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Well-founded fear

July 20, 2000

China ignores international law in its treatment of North Korean refugees



Beijing’s attitudes towards human rights have impacts beyond China’s borders. James D. Seymour writes of one case in which disregard for its obligations to protect the rights of refugees’ results in their being sent to face torture, imprisonment and even death.








When the subjects of refugees and the People’s Republic of China come up together, it is usually a question of refugees from China. But in fact there are many refugees in China itself, escaping rights deprivations elsewhere even worse than they expect to encounter in China. The first group of foreigners coming to the PRC were people from Vietnam in the wake of the war there; they were mostly individuals seeking to escape the turbulence and the depressed postwar economy. Now there is a new wave of refugees, North Koreans, a phenomenon little noticed abroad.

Of course people in the Democratic People’s Republic of Korea (DPRK) have always suffered extreme political persecution. But in recent years the socialist economy has also failed (declining every year from 1990 to 1998), and much of the population has been literally starving in what United Nations experts have called a “slow-motion famine.” Estimates of how many have died range from hundreds of thousands to 3.5 million (out of an original population of about 23 million). The famine peaked in 1996-1997, when deaths by starvation ran at about 50 per 100,000; the rate is now lower, due in part to the natural cycle of famines (the weakest die first; after that there is more food available for the strong) and in part to the arrival of some international aid.

Fortunately for the refugees, the area of China north of Korea is populated by ethnic Koreans. Known by the Chinese as the autonomous prefecture of Yanbian (“Yonbyon” in Korean), this part of Manchuria used to be populated by descendants of people who came from Korea in the beginning the 17th century. There was another influx in the 19th century, especially after the Korean famine of 1869. All of this emigration was in violation of Korean law, but it became legal after the Japanese took over the country, and was especially common after the establishment of the Japanese puppet state of Manchukuo in northeast China in 1932.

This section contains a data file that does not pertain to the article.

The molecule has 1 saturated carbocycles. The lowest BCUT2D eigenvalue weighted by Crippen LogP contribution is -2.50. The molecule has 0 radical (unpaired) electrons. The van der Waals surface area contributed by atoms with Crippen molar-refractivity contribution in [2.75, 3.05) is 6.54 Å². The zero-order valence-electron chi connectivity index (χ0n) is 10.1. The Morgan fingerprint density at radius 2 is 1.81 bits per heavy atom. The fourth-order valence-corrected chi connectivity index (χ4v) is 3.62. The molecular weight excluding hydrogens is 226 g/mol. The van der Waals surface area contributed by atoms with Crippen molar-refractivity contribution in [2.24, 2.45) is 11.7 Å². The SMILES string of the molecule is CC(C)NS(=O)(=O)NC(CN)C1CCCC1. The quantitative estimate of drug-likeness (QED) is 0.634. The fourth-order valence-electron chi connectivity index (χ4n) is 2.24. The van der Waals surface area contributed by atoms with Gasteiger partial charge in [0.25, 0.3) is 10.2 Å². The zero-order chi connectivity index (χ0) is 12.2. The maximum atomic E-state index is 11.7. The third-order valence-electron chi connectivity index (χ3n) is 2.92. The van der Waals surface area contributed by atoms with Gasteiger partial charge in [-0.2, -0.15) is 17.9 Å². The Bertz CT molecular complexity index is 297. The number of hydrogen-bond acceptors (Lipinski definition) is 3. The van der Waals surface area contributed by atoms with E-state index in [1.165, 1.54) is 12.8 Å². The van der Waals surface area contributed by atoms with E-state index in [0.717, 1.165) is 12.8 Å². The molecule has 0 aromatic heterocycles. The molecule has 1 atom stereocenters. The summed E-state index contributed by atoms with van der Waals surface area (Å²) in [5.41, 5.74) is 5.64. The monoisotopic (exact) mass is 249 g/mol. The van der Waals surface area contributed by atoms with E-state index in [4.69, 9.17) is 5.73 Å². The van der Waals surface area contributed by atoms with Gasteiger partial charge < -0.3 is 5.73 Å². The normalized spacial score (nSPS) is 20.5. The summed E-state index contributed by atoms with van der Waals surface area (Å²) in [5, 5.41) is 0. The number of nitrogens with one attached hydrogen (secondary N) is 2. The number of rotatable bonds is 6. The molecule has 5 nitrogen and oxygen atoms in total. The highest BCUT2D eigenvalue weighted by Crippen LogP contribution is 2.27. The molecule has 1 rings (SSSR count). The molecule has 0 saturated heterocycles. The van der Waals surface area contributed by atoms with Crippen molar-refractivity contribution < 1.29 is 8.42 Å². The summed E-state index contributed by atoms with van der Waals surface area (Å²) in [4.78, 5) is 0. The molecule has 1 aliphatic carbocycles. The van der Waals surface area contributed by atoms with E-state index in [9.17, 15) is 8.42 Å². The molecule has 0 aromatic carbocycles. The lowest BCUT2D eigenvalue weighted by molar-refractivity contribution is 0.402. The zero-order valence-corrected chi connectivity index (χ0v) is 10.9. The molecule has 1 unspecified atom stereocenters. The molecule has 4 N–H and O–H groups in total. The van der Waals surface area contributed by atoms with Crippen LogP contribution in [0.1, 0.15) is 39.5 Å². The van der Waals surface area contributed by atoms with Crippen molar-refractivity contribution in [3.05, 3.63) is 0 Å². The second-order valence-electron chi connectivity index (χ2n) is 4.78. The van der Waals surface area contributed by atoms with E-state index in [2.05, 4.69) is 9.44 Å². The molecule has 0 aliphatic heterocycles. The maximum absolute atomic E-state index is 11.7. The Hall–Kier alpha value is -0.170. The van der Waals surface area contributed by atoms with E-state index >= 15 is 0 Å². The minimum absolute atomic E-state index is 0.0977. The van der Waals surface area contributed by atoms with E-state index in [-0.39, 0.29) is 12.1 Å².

The latest exodus from North Korea began even before the famine. Around 1995 most migrants were reasonably well-nourished males. At that time China does not seem to have viewed them as a significant problem, and did little to stem the tide. But around 1998, the nature of the migrant population began to shift, with the majority now comprised of women and children, often under-nourished. Over the years, the exodus has become more and more organized. To leave the DPRK most people have to pay bribes to Korean soldiers. (The going rate: 500 won, or three months’ salary.) Soon, the numbers leaving seemed beyond China’s capacity to absorb. This coincided with a period of growing unemployment caused by the restructuring of the state-owned sector, and China’s northeast was particularly hard hit by this trend; not a good time to have to deal with so many immigrants, by now numbering at least 100,000 and possibly more than 200,000.

Although in recent decades the Korean portion of the Yanbian population has slipped from a solid majority to only 40 percent (due to the arrival in the area of many ethnic Chinese), there are still a sufficient number of ethnic Koreans to enable the new arrivals to blend in. They go to great lengths to do so - using makeup and dressing like locals - but they are still always in danger of being discovered by Chinese police or North Korean agents. Some of the immigrants are able to find work and housing in local factories run by Christian churches. Others work on farms, earning around $70 a year. It is a dangerous life both for the refugees and the local Samaritans. The police often issue threats to households and churches suspected of aiding illegal immigrants. Employers, who are subject to fines of 30,000 yuan for harboring illegals, often make them move on. Thus the refugees transfer from safe house to safe house, remaining indoors (often in secret tunnels or cavities) except when going outside is absolutely necessary. The children, being unregistered, have no possibility of attending school.

Today, more than three quarters of the refugees are women. Female refugees have more options than do males. Many women have found employment and shelter as domestic workers. Although the arrangements are often exploitative, the women consider themselves lucky - compared with imprisonment or starvation in North Korea. But many of the women are virtual sex slaves, before leaving their country having placed themselves in the hands of professional bride traffickers. Many North Korean parents think that it is better to send their daughters to China than for them to remain home hungry. At the same time, many of China’s ethnic Korean farmers often have difficulty finding local wives (the young women being lured to the cities to work). Sometimes the system produces happy marriages, but all too often the purchased women are resold to other men; sooner or later they land in the hands of the police. Whereas until recently the authorities tended to seek out the men more than the women, that changed this spring.









What obligations does China have to these people, and to what extent have the Chinese authorities been meeting their responsibilities?

China worries about a possible flood of new refugees. “If we grant political asylum to one refugee today, there could be thousands or millions of North Koreans who might flood China for the same opportunity,” said one official. Beijing claims that the only legal obligation is, pursuant to a PRC-DPRK treaty, to return North Koreans who enter China illegally, and that it also has political obligations to do so. Explained one official, “Lately, the North has been stepping up demands that we repatriate the North Koreans, especially those who are party members or political criminals.” (Christian Science Monitor, June 9, 2000)